Which region of the prostate is most responsible for symptoms of benign prostate hyperplasia?
What is the mainstay of therapy for stage D prostate cancer?
Androgen ablation therapy
What disorder must be considered in patients who have irritative bladder symptoms, such as frequency, hesitancy, dysuria, and irritability, in the absence of urinary tract infection?
Which of the following substances composes most renal stones?
Which of the following is characterized by leakage of urine that occurs while coughing?
Which of the following is a serum marker for seminoma?
Which of the following medications is contraindicated in patients who take sildenafil?
Which of the following treatments is the best management for obstructive pyelonephritis secondary to an obstructing urethral stone?
Intravenous antibiotics and emergency stent placement
Which of the following substances compose infection stones?
Magnesium ammonium phosphate
Which of the following produces fructose?
An adult patient presents with blunt renal trauma and gross hematuria and is hemodynamically stable. Which of the following is immediately required?
Computed tomography scan
Which of the following statements is characteristic of testicular torsion?
It is commonly associated with loss of the ipsilateral cremasteric reflex
A 54-year-old man comes to the urgent care clinic with the acute onset of back pain. His vital signs are stable. He has point tenderness over the spinous process of T11. Rectal examination shows normal tone, brown, guaiac-negative stool, and a large nodule. There is a 3/5 strength on the left and 5/5 strength on the right to dorsiflexion of the great toes. An MRI of the spine shows multiple lesions consistent with metastatic disease in the spine, and a compression deformity of T11 with spinal cord impingement. The patient is felt to have metastatic prostate cancer. An MRI of the prostate can be done in patients for preoperative staging. It has a sensitivity of 38% for spread of disease beyond the capsule of the prostate, but a specificity of 97%. Based on this data, which of the following is true concerning an MRI of the prostate?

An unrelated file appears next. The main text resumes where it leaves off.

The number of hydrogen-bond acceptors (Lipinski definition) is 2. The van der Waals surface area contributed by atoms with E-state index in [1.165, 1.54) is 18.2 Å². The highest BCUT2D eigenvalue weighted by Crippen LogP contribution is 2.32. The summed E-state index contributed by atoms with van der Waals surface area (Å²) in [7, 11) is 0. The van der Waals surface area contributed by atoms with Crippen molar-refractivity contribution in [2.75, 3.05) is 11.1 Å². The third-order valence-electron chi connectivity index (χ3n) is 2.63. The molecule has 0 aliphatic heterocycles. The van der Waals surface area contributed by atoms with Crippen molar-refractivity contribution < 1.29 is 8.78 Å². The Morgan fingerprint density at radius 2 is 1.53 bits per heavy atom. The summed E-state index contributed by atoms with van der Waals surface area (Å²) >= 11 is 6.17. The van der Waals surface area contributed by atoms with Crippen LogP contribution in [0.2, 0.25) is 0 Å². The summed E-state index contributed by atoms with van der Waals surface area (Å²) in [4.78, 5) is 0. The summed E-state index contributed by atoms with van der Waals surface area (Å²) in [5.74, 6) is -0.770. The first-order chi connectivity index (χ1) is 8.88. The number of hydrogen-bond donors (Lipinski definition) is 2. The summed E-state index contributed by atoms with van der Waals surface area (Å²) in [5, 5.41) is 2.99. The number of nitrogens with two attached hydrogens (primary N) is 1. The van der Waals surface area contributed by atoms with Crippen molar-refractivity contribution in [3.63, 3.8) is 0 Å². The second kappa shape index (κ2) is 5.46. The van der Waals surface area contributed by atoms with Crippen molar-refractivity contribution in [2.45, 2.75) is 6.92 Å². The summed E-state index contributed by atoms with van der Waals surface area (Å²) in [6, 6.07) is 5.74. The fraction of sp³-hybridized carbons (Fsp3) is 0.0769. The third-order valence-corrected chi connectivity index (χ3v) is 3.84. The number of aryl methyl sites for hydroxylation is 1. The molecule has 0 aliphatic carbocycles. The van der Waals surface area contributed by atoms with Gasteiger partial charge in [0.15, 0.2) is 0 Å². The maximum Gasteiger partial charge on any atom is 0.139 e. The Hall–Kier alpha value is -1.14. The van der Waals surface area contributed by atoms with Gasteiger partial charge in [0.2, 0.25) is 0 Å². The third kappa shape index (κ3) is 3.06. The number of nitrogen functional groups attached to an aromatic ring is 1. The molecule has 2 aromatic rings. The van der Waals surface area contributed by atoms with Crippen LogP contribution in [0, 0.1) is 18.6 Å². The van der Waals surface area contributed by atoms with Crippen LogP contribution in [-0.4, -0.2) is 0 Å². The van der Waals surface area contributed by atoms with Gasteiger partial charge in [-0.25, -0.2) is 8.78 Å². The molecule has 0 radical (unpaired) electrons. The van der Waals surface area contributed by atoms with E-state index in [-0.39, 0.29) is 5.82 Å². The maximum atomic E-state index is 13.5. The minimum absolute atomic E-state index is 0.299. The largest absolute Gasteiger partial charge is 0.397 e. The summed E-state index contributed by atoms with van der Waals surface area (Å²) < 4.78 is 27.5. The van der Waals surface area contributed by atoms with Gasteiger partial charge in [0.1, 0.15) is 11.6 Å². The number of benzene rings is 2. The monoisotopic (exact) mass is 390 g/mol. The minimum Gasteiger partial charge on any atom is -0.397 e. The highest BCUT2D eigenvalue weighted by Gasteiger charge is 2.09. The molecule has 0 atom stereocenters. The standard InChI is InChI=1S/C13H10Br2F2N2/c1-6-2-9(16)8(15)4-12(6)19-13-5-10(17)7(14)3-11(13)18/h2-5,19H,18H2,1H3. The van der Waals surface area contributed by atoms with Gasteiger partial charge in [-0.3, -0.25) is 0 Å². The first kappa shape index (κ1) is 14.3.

It would be a poor screening test to pick up disease in this patient
A 25-year-old man is admitted to the hospital for chemotherapy treatment of metastatic seminoma. He presented three weeks ago with painless testicular mass and underwent orchiectomy, yielding a diagnosis of seminoma. A CT scan of the abdomen confirmed metastatic disease to the retroperitoneal lymph nodes. His temperature is 37.1o C (98.8oF). He is well appearing, heart is regular without murmurs, lungs are clear, and abdomen is benign. Some postsurgical changes are present on inspection of the genitals. Laboratory studies show a leukocyte count of 6500/L, hematocrit of 45%, platelets of 359,000/L blood urea nitrogen 12 mg/dL, and creatinine of 0.6 mg/dL. Soon after his admission chemotherapy orders are finished, he states that he has changed his mind with regard to therapy and says that he now “has found God and feels that God alone will cure his disease". What’s the most appropriate management at this time?
Discuss his religious beliefs and point out the benefits chemotherapy will offer him
A 33-year-old construction worker was walking along a steel beam when he fell, straddling the beam. There was no loss of consciousness. He was brought to the emergency department complaining of pain to his testes and perineum. On physical exam, his vital signs are stable, his abdomen is soft, and his bladder is palpable almost halfway to the umbilicus. There is no evidence of flank or back ecchymosis. Genital examination reveals gross blood at the urethral meatus. There is a butterfly pattern of ecchymosis over the scrotum and perineum, his testicles are palpable and mildly tender. The prostate is normal in location, size and consistency. He complains of the urge to urinate but only a few drops of fresh blood appear at the meatus. What is the next best step in management?
Order a retrograde urethrogram
A 65-year-old African American man comes to the clinic complaining of urinary hesitancy. He has been treated for benign prostatic hyperplasia with tamsulosin for the past two months. The patient states that for the past two days his urinary stream has become progressively weaker until the day of presentation when all he can do is “dribble a few drops” of urine. He feels the constant urge to urinate and admits to episodes of incontinence when he was unable to get to the bathroom in time. He is not leaking urine when he coughs or sneezes. He denies any dysuria, hematuria, fever, chills, or previously similar episodes. Physical examination reveals an uncomfortable male with normal bowel sounds. In the lower abdomen there is a palpable mass, dull to percussion, extending from the suprapubic area superiorly to the level of the umbilicus. The mass is nontender, smooth, slightly mobile, and firm. Significant laboratory data include a serum BUN of 43 mg/dL and a creatinine of 2.6 mg/dL. Prostate specific antigen is 11.4 ng/dL, He is unable to provide a urine sample. What is the most appropriate next step in management?